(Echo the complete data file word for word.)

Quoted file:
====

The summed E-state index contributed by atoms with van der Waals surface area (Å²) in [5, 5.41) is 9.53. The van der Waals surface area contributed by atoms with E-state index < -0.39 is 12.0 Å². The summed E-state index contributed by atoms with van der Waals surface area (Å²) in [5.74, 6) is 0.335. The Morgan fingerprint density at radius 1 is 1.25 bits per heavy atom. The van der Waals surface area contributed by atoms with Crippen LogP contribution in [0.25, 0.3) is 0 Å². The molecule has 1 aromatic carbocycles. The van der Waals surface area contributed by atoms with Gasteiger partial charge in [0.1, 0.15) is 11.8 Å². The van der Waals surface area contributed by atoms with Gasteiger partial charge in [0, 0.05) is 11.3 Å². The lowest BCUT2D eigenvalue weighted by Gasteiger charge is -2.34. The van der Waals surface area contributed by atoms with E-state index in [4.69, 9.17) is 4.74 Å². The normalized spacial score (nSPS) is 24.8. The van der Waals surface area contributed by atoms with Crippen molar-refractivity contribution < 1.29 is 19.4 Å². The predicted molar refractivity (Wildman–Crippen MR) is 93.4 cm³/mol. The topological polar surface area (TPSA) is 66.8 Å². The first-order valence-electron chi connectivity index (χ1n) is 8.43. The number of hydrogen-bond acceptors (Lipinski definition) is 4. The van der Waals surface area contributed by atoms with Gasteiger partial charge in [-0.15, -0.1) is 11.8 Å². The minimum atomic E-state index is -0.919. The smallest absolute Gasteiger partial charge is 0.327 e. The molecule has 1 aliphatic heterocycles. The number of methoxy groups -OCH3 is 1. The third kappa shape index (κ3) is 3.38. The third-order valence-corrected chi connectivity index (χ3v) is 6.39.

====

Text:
The summed E-state index contributed by atoms with van der Waals surface area (Å²) in [5, 5.41) is 9.53. The van der Waals surface area contributed by atoms with E-state index < -0.39 is 12.0 Å². The summed E-state index contributed by atoms with van der Waals surface area (Å²) in [5.74, 6) is 0.335. The Morgan fingerprint density at radius 1 is 1.25 bits per heavy atom. The van der Waals surface area contributed by atoms with Crippen LogP contribution in [0.25, 0.3) is 0 Å². The molecule has 1 aromatic carbocycles. The van der Waals surface area contributed by atoms with Gasteiger partial charge in [0.1, 0.15) is 11.8 Å². The van der Waals surface area contributed by atoms with Gasteiger partial charge in [0, 0.05) is 11.3 Å². The lowest BCUT2D eigenvalue weighted by Gasteiger charge is -2.34. The van der Waals surface area contributed by atoms with E-state index in [4.69, 9.17) is 4.74 Å². The normalized spacial score (nSPS) is 24.8. The van der Waals surface area contributed by atoms with Crippen molar-refractivity contribution < 1.29 is 19.4 Å². The predicted molar refractivity (Wildman–Crippen MR) is 93.4 cm³/mol. The topological polar surface area (TPSA) is 66.8 Å². The first-order valence-electron chi connectivity index (χ1n) is 8.43. The number of hydrogen-bond acceptors (Lipinski definition) is 4. The van der Waals surface area contributed by atoms with Gasteiger partial charge in [-0.15, -0.1) is 11.8 Å². The minimum atomic E-state index is -0.919. The smallest absolute Gasteiger partial charge is 0.327 e. The molecule has 1 aliphatic heterocycles. The number of methoxy groups -OCH3 is 1. The third kappa shape index (κ3) is 3.38. The third-order valence-corrected chi connectivity index (χ3v) is 6.39.